A perspective from Oregon’s mid-Willamette Valley

Linn law enforcers: Trust the people

Written November 19th, 2020 by Hasso Hering

The Linn County Courthouse one day in January 2020.

The message was clear before, and it’s even clearer now: Violating the governor’s corona order may or may not kill you — most probably not — but it won’t land you in court or jail, at least not in Linn County.

The county’s top law enforcers, District Attorney Doug Marteeny and Sheriff Jim Yon, sent out an email from the sheriffs office Thursday afternoon.

Here it is, all of it:

“Before this year, we would have never imagined having to wear a mask and avoiding close contact when others are around. We have experienced Covid-19 restrictions for quite some time now. There are many businesses in our community holding on by a thread. People are struggling because they feel cut off and alone.

“We understand the realities of Covid-19, but we draw the line when we are dealing with decisions relating to individual residences, religion, or businesses.

“The Linn County Sheriff’s Office decided back in April that we would not do criminal enforcement on Covid-19 measures. Our role in the community is not to count how many people are at a residence or how an individual business conducts its affairs. We definitely do not interfere with religious organizations. We are going to continue to educate citizens, as needed, and that is where we will stop. We trust citizens to assess risk and take precautions as appropriate given their individual circumstances. We are not going to criminally enforce the COVID-19 restrictions contained in the Governor’s order.”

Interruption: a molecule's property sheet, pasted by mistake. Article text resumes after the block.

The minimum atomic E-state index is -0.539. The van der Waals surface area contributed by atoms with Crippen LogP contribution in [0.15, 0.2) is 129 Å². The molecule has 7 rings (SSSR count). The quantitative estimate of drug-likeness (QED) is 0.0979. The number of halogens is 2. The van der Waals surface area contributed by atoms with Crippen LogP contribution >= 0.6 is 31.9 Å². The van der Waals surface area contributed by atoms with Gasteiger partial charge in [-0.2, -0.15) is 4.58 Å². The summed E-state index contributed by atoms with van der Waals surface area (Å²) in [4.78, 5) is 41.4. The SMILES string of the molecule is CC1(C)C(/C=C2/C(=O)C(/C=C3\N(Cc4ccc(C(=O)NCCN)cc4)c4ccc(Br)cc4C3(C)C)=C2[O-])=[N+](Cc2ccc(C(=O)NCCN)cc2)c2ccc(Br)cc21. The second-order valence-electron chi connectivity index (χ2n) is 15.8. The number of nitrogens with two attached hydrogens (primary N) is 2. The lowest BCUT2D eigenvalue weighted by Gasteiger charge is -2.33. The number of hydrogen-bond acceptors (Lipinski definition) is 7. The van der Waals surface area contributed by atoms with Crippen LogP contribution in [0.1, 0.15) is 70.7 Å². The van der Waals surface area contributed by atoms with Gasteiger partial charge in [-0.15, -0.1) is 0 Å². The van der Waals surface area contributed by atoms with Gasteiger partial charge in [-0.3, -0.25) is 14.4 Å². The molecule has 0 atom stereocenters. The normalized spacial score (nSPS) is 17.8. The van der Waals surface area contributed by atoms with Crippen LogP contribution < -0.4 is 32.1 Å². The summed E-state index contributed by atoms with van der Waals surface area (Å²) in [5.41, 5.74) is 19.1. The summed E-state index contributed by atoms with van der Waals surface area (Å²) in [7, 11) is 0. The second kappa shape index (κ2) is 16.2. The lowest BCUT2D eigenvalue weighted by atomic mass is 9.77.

Starting this Wednesday, Nov. 18, Gov. Kate Brown had ordered a series of two-week restrictions on businesses, particularly restaurants and bars, and private gatherings in order to slow the spread of the coronavirus pandemic in Oregon. Then she issued an executive order under her emergency powers, which has the effect of turning violations of the restrictions into misdemeanors punishable by fines or jail time.